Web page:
MOOCs: Why Do We Need Instructional Design?

Hierarchy of Instructional Design

Note: The following is an extended abstract for a paper. I was in the process of sending this out to journals when I realized that this needs to be an open document. I have always found the publishing process in education to be somewhat ironic: scholars publish papers on open education in journals that colleges can no longer afford to buy. What is wrong with this picture? If you are interested in MOOCs and Instructional Design, please email me or leave a comment if you would like to collaborate. I will be submitting it to open journals or we may turn it in to an openly licensed book or modular OER.  This feels like it belongs on a wiki. Maybe we should create a MOOC to develop these ideas?

Just as we need a new learning theory to account for new modalities in learning, we also need a new framework for instructional design, a rubric for MOOC development. New modalities of learning, content delivery, and engagement in online, hybrid courses and Massive Open Online Courses (MOOCs) have required new learning theory: Connectivism. Given this new theory, this paper suggests that a new instructional design model is needed as well. According to my reading of Connnectivism, instructional design for MOOCs should:

● Provide for a diversity of opinions
● Allow students to create connections between specialized nodes and learning sources
● Foster their capacity to learn (teach metacognitive learning skills)
● Increase their ability see connections between fields, concepts, and ideas
● Teach students to build networks that will allow students to keep current in their field
● Allow students to choose what to learn and how

Additionally, in a presentation that George Siemens gave on instructional design for the MOOC “Connectivism and Connective Knowledge 2008” he said that learning should be designed for adaptability, for “patterning, wayfinding, and sensemaking” and focus on “content, context, and connections.” Siemens says that it is difficult to take all of this and try to build some mechanistic formula for creating learning experiences. This paper will introduce a new rubric of connectivist learning theory as applied to instructional design in order to examine and explain how successful learning takes place in MOOCs.

There are many definitions for “instructional design.” Some definitions are particularly narrow and limit the role as relating learning to technology. For the purposes of this paper, I will use Sheninger’s (2010) which is fairly broad: 

“Instructional Design (ID) is part creative arts and part science which utilizes theoretical as well as practical research in the areas of cognition, educational psychology, information technology, graphic and Web design, and problem solving. ID aims to create the best instructional environment and learning materials to bring a learner from the state of not knowing, not feeling or not being able to accomplish certain tasks to the state of knowing, feeling and being able to accomplish those tasks in a given subject area through carefully organized interactions with information, activities and assessments.”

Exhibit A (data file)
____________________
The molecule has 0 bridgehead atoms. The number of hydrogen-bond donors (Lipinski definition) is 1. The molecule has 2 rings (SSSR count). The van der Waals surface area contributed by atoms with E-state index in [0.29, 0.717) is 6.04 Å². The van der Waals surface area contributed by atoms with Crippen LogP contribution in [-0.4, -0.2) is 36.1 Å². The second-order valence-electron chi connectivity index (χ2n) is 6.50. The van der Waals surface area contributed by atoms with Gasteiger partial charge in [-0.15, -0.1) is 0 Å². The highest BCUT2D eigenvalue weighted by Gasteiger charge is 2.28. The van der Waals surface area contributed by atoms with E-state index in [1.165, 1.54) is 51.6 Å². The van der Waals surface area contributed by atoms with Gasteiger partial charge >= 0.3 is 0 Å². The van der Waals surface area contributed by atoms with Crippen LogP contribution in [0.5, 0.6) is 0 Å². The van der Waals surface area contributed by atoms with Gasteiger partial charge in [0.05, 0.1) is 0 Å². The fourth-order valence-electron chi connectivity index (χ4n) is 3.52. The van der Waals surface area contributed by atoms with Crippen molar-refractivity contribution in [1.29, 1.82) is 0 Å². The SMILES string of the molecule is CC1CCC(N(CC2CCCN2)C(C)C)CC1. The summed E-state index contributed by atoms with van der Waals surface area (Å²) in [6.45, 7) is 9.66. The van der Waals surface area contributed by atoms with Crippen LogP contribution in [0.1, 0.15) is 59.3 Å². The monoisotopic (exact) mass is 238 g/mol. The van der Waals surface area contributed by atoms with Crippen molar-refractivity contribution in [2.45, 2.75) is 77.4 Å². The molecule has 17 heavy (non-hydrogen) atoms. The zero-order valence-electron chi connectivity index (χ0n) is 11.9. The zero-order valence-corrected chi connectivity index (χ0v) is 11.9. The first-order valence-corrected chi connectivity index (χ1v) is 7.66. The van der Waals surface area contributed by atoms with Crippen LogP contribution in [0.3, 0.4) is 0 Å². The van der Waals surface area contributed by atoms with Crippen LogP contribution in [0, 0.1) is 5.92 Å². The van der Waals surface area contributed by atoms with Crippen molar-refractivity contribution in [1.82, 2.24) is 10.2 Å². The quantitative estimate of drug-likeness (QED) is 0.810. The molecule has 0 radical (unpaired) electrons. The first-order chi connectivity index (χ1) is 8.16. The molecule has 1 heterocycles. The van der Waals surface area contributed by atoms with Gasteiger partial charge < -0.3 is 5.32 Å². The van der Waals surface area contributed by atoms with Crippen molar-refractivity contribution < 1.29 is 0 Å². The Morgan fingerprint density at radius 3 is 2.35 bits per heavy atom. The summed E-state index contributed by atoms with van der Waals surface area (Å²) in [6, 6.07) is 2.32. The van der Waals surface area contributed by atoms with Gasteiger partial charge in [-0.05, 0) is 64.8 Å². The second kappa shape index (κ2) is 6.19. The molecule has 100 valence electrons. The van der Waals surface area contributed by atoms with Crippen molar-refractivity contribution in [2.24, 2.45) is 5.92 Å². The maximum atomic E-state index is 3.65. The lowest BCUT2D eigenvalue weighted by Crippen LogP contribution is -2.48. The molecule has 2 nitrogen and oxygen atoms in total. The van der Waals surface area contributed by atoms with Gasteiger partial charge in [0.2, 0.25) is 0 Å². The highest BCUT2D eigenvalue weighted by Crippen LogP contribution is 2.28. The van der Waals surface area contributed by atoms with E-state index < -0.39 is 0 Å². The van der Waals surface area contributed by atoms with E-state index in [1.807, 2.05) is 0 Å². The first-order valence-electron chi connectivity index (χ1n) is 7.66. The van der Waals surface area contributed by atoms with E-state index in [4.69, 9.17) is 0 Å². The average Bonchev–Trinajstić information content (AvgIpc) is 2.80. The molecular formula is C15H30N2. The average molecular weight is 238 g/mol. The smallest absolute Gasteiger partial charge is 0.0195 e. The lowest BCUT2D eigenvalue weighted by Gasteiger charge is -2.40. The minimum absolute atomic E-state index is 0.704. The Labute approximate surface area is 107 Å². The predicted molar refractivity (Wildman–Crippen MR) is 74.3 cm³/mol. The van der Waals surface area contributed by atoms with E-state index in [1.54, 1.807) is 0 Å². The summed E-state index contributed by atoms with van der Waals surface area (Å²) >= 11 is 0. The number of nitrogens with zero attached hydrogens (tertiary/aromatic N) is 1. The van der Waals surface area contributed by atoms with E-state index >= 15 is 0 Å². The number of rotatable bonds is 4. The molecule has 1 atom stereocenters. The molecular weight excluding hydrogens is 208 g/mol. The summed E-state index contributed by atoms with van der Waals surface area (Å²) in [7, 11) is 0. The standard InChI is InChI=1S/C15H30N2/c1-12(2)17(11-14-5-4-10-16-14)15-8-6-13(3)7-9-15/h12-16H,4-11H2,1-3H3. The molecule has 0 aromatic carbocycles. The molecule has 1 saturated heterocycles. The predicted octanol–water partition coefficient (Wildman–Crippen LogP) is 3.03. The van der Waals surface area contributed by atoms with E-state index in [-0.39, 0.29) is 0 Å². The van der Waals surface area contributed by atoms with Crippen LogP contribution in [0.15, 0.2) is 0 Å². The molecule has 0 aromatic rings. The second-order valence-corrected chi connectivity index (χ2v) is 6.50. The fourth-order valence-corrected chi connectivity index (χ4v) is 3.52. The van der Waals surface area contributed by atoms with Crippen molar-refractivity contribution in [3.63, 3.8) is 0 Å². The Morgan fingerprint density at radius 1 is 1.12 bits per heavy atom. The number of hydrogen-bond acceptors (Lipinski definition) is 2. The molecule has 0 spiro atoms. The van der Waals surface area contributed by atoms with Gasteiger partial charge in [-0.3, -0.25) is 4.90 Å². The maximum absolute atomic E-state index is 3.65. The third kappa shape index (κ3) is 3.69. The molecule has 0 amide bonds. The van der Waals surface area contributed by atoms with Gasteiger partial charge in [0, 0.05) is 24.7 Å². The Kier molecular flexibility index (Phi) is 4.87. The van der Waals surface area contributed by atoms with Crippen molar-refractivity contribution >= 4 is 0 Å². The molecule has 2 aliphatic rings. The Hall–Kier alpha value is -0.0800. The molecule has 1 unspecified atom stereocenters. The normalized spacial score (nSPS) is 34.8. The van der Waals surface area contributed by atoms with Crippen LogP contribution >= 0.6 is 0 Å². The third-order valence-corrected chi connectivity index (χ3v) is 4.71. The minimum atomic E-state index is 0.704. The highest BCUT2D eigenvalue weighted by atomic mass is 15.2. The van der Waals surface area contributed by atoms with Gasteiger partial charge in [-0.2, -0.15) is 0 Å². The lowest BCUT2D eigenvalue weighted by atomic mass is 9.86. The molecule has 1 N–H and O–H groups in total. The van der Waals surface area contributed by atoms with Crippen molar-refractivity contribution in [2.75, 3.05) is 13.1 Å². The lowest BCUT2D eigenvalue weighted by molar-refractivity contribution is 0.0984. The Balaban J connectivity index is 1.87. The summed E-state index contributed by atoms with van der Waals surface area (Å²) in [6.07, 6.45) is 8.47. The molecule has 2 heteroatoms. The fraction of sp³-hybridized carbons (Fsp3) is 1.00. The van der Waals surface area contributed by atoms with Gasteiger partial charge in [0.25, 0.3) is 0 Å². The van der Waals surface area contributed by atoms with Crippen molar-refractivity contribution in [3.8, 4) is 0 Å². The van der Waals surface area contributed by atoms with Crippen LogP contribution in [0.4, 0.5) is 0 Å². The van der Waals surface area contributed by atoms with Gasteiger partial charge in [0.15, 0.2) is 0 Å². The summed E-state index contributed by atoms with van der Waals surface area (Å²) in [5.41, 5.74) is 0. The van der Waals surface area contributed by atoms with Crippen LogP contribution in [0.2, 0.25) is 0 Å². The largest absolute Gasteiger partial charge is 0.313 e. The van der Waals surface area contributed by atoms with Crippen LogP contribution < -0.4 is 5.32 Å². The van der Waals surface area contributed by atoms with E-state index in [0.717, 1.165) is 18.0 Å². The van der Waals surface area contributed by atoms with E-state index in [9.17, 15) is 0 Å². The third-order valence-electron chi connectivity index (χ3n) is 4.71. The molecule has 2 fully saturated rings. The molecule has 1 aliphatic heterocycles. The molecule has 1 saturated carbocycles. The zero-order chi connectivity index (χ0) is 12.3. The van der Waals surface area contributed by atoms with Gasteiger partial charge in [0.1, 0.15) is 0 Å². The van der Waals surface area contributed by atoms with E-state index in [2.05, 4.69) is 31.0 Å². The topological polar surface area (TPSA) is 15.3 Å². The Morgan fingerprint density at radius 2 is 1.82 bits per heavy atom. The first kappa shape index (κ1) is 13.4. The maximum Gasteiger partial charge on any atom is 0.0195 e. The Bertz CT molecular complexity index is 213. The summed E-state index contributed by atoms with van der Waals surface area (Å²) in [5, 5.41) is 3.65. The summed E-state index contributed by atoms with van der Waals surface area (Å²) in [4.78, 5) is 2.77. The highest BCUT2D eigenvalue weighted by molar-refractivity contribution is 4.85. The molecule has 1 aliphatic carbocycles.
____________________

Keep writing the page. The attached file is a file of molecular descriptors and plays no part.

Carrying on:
MOOCs are a relatively new modality of online learning and the basic research is still in its infancy, but this paper will develop its thesis and argument from research into Connectivist pedagogy, an analysis of the author’s experiences in MOOCs, and interviews with instructors and participants.

The kinds of problems that we can solve with instructional design include student success and retention. Just as some students need help in understanding how online education works (motivation, time management, study skills, etc.), students will also need help in understanding how to successfully take a MOOC. The skills students need to be successful can be built into curriculum. Many of the more successful MOOCs are based in colleges where the students are already successful learners, but this doesn’t mean that MOOCs are only appropriate for those colleges.

Another problem is teacher preparation. Just as teachers need to learn how to be successful online teachers, the facilitation skills needed in a MOOC are different. It is a very different, certainly non-hierarchical model. There are ways to structure assignments and activities in a MOOC that will model the skills needed to be successful in a MOOC.

I would like to include a review of the literature of connectivism that compares Connectivism with previous models shows that as the teaching and learning modalities change, so do the theories. Theories such as Constructivism do not fully account for full online courses, hybrid online courses, personal learning networks, or MOOCs. Applying Connectivism to instructional design requires a redefinition of instructional design along the same lines as the changing role of the teacher (Siemens, 2010). The principles of instructional design, which includes a systematic approach to designing course content and learning events, will inform the creation of MOOC development rubric that will be included with this paper.

This project will include definitions of the skills, student success, and include a guide to the connectivist pedagogy for successful online learning and successful participation in a MOOC.

Consider this posting as a preamble. I am especially interested in hearing back from teachers with experience in online education and MOOCs, instructional designers, and other practitioners. 

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